Sealing teeth is a prophylactic treatment aimed at protecting teeth against caries. Sealing consists in protecting the tooth furrows with a special material called sealant. How does teeth sealing work and what are the indications for its implementation? Is it worth to undergo such an operation? Is sealing teeth harmful?
Sealing teeth is a procedure that allows you to protect your teeth against caries, which is the most common dental disease and which causes them to be lost most often. The surface of the teeth, especially the molars, is not flat, it is full of hollows and crevices to facilitate the grinding of food. It is these places that become the focal point of dental plaque and it is in them that the development of caries develops most often. One of the methods of protecting teeth against this disease is sealing.
What is tooth sealing?
Sealing teeth is a professional procedure performed in dental surgeries, which consists in securing difficult to clean furrows and crevices of the teeth using a special material, so-called. sealant. It is usually a preparation releasing fluoride ions, which additionally positively affects the structure of the enamel at the microscopic level. Sealant protects deep grooves against plaque retention and facilitates tooth cleaning.
Sealing allows you to protect your teeth from decay, which especially affects the youngest. It is estimated that about 90 percent children suffer from tooth decay. Hi in them at a very young age has already lost one of the permanent teeth due to this disease.
The chewing surface of molars, whether dairy or permanent, and premolars (these are only present in the set of permanent dentition) is sprinkled with numerous furrows, fissures and smaller or larger hollows. They are difficult to clean even with proper oral hygiene. These places are called plaque retention sites and it is in them that the carious process begins most often. Particularly exposed are the first permanent molars, which – due to the long eruption time – are deprived of the natural cleansing path resulting from the contact of the upper and lower teeth. They erupt about 6-7 years old, as one of the first permanent teeth.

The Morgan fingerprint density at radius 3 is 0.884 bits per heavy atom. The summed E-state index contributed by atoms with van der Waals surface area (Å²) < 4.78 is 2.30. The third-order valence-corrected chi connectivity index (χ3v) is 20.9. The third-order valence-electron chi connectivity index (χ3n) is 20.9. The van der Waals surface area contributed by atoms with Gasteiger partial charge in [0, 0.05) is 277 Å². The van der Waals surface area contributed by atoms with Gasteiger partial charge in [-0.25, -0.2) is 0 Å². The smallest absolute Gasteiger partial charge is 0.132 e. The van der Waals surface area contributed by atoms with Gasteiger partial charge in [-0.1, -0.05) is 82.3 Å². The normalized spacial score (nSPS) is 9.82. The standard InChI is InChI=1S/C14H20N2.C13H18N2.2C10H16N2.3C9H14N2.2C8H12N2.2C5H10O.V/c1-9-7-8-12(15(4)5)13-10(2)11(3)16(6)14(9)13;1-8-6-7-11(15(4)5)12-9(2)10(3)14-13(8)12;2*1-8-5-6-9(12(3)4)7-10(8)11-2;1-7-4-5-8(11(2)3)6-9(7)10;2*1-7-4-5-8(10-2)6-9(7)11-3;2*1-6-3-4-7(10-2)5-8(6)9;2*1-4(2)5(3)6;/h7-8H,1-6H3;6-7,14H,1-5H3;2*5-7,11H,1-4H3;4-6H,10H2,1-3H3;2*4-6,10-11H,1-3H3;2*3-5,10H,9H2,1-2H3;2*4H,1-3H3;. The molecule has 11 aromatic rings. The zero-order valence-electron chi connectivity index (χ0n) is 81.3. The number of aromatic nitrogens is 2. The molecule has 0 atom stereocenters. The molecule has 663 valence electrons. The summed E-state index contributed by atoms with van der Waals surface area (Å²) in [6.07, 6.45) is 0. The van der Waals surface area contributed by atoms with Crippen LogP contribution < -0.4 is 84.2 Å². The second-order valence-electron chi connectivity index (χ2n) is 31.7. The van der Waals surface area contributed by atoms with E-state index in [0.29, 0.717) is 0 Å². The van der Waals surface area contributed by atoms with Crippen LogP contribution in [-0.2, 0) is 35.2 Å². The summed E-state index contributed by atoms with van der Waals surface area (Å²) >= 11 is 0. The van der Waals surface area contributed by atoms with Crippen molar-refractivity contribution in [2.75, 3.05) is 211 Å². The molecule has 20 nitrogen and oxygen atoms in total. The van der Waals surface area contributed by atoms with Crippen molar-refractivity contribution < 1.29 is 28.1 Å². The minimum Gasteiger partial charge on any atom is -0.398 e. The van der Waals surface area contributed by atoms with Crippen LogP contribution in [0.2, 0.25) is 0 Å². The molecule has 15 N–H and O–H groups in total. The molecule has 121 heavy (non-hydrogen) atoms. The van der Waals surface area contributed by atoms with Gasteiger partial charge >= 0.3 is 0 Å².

When and what teeth should be applied?
Sealing is a procedure that can be carried out on all molars, whether dairy or permanent, and in premolars. The most common are permanent molars (especially the first molars). The sealing should be carried out as soon as possible after tooth eruption, that is, in the case of the first permanent molars aged about 6-8 years. Then, it is worth to apply for dental check-ups and to seal the teeth appearing in sequence. The surface of the tooth to be treated should be free from any signs of tooth decay.
How does tooth sealing work?
Sealing teeth is a quick and painless procedure. A small patient can choose the color of wax to be used (if the office has colored materials). In the first stage, the dentist cleans the tooth surface to which the sealant will be attached. A special brush is used for this, mounted on the micro motor. Appearance and mode of operation resembles a simple electric toothbrush. After thoroughly cleaning the furrows, a gel etcher is applied to the tooth surface. Thanks to it, the material used to seal the grooves accurately and firmly adheres to the tooth surface. The etcher is rinsed with water and the tooth surface is thoroughly dried. The dryness of the substrate is the basis, therefore during the treatment it is necessary to use lignin to absorb saliva and keep the tooth dry. Next, the doctor applies a thin layer of wax to the furrows and spreads it thoroughly – it should cover all furrows and depressions on the chewing gum surface tightly. The crevice lacquer has a smooth consistency, which is why it is very easy to spread. At the end, the lamp is illuminated with a special lamp, which causes the preparation to bind. Its consistency changes from a liquid form to a solid form. Now all that remains is to check whether the established sealant does not disturb the short circuit, i.e. whether the tooth does not “protrude” over the other teeth.
Picture Credit: rgerber